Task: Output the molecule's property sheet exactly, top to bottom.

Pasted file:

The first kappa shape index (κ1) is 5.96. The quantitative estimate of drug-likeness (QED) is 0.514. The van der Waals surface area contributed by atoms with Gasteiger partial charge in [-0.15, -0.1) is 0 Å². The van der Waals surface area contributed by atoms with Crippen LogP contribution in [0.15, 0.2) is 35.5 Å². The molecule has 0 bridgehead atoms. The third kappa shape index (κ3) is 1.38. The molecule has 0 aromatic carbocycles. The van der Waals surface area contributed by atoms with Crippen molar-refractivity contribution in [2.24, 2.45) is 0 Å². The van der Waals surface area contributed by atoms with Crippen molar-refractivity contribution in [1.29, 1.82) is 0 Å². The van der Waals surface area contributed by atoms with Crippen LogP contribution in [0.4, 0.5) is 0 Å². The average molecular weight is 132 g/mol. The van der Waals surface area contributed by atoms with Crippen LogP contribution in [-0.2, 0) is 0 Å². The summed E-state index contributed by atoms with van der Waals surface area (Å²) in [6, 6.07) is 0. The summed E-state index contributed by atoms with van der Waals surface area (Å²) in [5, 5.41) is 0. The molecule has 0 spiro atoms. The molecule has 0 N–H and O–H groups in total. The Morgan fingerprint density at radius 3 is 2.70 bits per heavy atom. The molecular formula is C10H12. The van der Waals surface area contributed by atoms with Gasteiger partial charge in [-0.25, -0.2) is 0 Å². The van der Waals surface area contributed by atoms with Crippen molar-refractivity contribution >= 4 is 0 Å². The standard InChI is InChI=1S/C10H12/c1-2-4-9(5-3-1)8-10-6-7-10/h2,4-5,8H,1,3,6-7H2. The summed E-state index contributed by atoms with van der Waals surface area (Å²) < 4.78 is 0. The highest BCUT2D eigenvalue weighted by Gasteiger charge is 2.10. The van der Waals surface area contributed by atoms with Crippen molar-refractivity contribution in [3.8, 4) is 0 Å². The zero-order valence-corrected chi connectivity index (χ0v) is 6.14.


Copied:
The first kappa shape index (κ1) is 5.96. The quantitative estimate of drug-likeness (QED) is 0.514. The van der Waals surface area contributed by atoms with Gasteiger partial charge in [-0.15, -0.1) is 0 Å². The van der Waals surface area contributed by atoms with Crippen LogP contribution in [0.15, 0.2) is 35.5 Å². The molecule has 0 bridgehead atoms. The third kappa shape index (κ3) is 1.38. The molecule has 0 aromatic carbocycles. The van der Waals surface area contributed by atoms with Crippen molar-refractivity contribution in [2.24, 2.45) is 0 Å². The van der Waals surface area contributed by atoms with Crippen molar-refractivity contribution in [1.29, 1.82) is 0 Å². The van der Waals surface area contributed by atoms with Crippen LogP contribution in [0.4, 0.5) is 0 Å². The average molecular weight is 132 g/mol. The van der Waals surface area contributed by atoms with Crippen LogP contribution in [-0.2, 0) is 0 Å². The summed E-state index contributed by atoms with van der Waals surface area (Å²) in [6, 6.07) is 0. The summed E-state index contributed by atoms with van der Waals surface area (Å²) in [5, 5.41) is 0. The molecule has 0 spiro atoms. The molecule has 0 N–H and O–H groups in total. The Morgan fingerprint density at radius 3 is 2.70 bits per heavy atom. The molecular formula is C10H12. The van der Waals surface area contributed by atoms with Gasteiger partial charge in [-0.25, -0.2) is 0 Å². The van der Waals surface area contributed by atoms with Crippen molar-refractivity contribution >= 4 is 0 Å². The standard InChI is InChI=1S/C10H12/c1-2-4-9(5-3-1)8-10-6-7-10/h2,4-5,8H,1,3,6-7H2. The summed E-state index contributed by atoms with van der Waals surface area (Å²) < 4.78 is 0. The highest BCUT2D eigenvalue weighted by Gasteiger charge is 2.10. The van der Waals surface area contributed by atoms with Crippen molar-refractivity contribution in [3.8, 4) is 0 Å². The zero-order valence-corrected chi connectivity index (χ0v) is 6.14.